“As the evidence emerges, the link between diet and heart disease grows stronger“– Paul Ebeling
So, what we put on the plate influences just about every aspect of heart health, from blood pressure and inflammation to cholesterol levels and triglycerides.
Including the heart-healthy foods listed below are nutritious for a well-balanced diet that will help keep our hearts in good shape and minimize the risk of heart disease.
Here is my list of heart healthy foods to eat daily, as follows:
Almonds are incredibly nutrient-dense, boasting a long list of vitamins and minerals that are crucial to heart health.
They’re also a good source of heart-healthy monounsaturated fats and fiber, two important nutrients that can help protect against heart disease (47Trusted Source).
Research suggests that eating almonds can have a powerful effect on your cholesterol levels, too.
Avocados are an excellent source of heart-healthy monounsaturated fats, which have been linked to reduced levels of cholesterol and a lower risk of heart disease.
One study looked at the effects of three cholesterol-lowering diets in 45 overweight and obese people, with one of the test groups consuming one avocado per day.
The avocado group experienced reductions in “bad” LDL cholesterol, including lower levels of small, dense LDL cholesterol, which are believed to significantly raise the risk of heart disease.
Organic blueberries, blackberries, raspberries and strawberries are packed with important nutrients that play a Key role in heart health.
Berries are also rich in antioxidants like anthocyanins, which protect against the oxidative stress and inflammation that contribute to the development of heart disease.
Studies show that eating lots of berries can reduce several risk factors for heart disease.
For example, 1 study in 27 adults with metabolic syndrome showed that drinking a beverage made of freeze-dried strawberries daily for 8 wks decreased “bad” LDL cholesterol by 11%
Dark chocolate is rich in antioxidants like flavonoids, which can help boost heart health.
Interestingly, several studies have associated eating chocolate with a lower risk of heart disease.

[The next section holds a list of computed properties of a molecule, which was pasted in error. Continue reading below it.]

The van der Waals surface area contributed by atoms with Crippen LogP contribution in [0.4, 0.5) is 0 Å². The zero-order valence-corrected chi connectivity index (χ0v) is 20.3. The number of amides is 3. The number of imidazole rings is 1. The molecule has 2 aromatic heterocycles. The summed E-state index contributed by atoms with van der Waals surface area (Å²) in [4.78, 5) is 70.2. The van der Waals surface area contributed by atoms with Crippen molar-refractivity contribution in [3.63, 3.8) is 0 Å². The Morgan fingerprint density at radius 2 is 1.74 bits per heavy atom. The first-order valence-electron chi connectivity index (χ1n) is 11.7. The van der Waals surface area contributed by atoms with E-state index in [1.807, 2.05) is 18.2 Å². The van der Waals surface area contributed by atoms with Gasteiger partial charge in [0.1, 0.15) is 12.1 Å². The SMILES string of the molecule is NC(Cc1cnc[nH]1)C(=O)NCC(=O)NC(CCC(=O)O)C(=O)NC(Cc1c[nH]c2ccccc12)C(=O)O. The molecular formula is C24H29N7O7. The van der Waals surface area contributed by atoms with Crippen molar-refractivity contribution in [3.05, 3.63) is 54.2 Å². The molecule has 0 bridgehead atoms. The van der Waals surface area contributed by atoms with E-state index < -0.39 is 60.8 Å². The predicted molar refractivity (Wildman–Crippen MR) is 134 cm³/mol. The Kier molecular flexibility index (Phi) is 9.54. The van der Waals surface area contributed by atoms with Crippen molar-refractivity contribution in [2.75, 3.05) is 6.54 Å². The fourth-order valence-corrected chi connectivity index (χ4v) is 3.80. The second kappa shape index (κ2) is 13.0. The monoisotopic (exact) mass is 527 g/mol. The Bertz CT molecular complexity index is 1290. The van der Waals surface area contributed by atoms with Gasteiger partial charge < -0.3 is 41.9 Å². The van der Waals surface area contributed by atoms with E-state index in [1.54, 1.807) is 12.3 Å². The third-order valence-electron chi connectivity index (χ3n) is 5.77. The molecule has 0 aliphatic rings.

One large study showed that those who ate chocolate at least five times per week had a 57% lower risk of coronary heart disease than non-chocolate eaters
Another study found that eating chocolate at least 2X per wk was associated with a 32% lower risk of having calcified plaque in the arteries.
Fatty fish like salmon, mackerel, sardines and tuna are loaded with omega-3 fatty acids, which have been studied extensively for their heart-health benefits.
In 1 study in 324 people, eating salmon 3X a wk for 8 wks significantly decreased diastolic blood pressure.
Another study showed that eating fish over the long term was linked to lower levels of total cholesterol, blood triglycerides, fasting blood sugar and systolic blood pressure.
Additionally, each 3.5oz (100-gm) decrease in weekly fish consumption was associated with a 19% higher likelihood of having one additional risk factor for heart disease, such as high blood pressure, diabetes or obesity.
For centuries, garlic has been used as a natural remedy to treat a variety of ailments.
In recent yrs, research has confirmed its potent medicinal properties and found that garlic can even help improve heart health.
This is thanks to the presence of a compound called allicin, which is believed to have a multitude of therapeutic effects
A staple in the Mediterranean diet, the heart-healthy benefits of olive oil are well documented.
Olive oil is packed with antioxidants, which can relieve inflammation and decrease the risk of chronic disease.
It’s also rich in monounsaturated fatty acids, and many studies have associated it with improvements in heart health.
In fact, one study in 7,216 adults at high risk for heart disease showed that those who consumed the most olive oil had a 35% lower risk of developing heart disease.
Furthermore, a higher intake of olive oil was associated with a 48% lower risk of dying from heart disease.
Chia seeds, flaxseeds and hemp seeds are all great sources of heart-healthy nutrients, including fiber and omega-3 fatty acids.
Numerous studies have found that adding these types of seeds to your diet can improve many heart disease risk factors, including inflammation, blood pressure, cholesterol and triglycerides.
For example, hemp seeds are high in arginine, an amino acid that has been associated with reduced blood levels of certain inflammatory markers.
Plus, flaxseed may help keep blood pressure and cholesterol levels under control.
Tomatoes are loaded with lycopene, a natural plant pigment with powerful antioxidant properties.
Antioxidants help neutralize harmful free radicals, preventing oxidative damage and inflammation, both of which can contribute to heart disease.
Low blood levels of lycopene are linked to an increased risk of heart attack and stroke.
One review of 25 studies showed that a high intake of foods rich in lycopene was associated with a reduced risk of heart disease and stroke.
Whole grains include all three nutrient-rich parts of the grain: germ, endosperm and bran.
Common types of whole grains include whole wheat, brown rice, oats, rye, barley, buckwheat and quinoa.
Compared to refined grains, whole grains are higher in fiber, which may help reduce “bad” LDL cholesterol and decrease the risk of heart disease.
Multiple studies have found that including more whole grains in your diet can benefit your heart health.
One analysis of 45 studies concluded that eating 3 more servings of whole grains daily was associated with a 22% lower risk of heart disease
Eat healthy, Be healthy, Live lively